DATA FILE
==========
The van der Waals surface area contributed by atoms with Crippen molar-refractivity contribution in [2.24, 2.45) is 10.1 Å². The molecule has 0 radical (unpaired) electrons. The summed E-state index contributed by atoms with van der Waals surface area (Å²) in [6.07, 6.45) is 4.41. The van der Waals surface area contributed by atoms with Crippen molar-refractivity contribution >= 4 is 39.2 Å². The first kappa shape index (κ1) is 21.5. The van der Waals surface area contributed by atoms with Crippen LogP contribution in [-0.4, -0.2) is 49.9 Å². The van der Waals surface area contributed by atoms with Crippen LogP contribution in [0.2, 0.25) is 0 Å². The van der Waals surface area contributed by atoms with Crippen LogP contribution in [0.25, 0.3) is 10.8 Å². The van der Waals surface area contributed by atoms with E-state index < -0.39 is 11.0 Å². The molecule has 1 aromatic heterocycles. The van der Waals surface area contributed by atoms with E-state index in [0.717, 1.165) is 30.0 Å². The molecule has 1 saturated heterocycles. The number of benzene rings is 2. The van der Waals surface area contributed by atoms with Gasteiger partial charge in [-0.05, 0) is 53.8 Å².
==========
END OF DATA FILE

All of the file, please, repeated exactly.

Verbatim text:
The van der Waals surface area contributed by atoms with Crippen molar-refractivity contribution in [2.24, 2.45) is 10.1 Å². The molecule has 0 radical (unpaired) electrons. The summed E-state index contributed by atoms with van der Waals surface area (Å²) in [6.07, 6.45) is 4.41. The van der Waals surface area contributed by atoms with Crippen molar-refractivity contribution >= 4 is 39.2 Å². The first kappa shape index (κ1) is 21.5. The van der Waals surface area contributed by atoms with Crippen LogP contribution in [-0.4, -0.2) is 49.9 Å². The van der Waals surface area contributed by atoms with Crippen LogP contribution in [0.2, 0.25) is 0 Å². The van der Waals surface area contributed by atoms with Crippen LogP contribution in [0.25, 0.3) is 10.8 Å². The van der Waals surface area contributed by atoms with E-state index < -0.39 is 11.0 Å². The molecule has 1 aromatic heterocycles. The van der Waals surface area contributed by atoms with E-state index in [0.717, 1.165) is 30.0 Å². The molecule has 1 saturated heterocycles. The number of benzene rings is 2. The van der Waals surface area contributed by atoms with Gasteiger partial charge in [-0.05, 0) is 53.8 Å².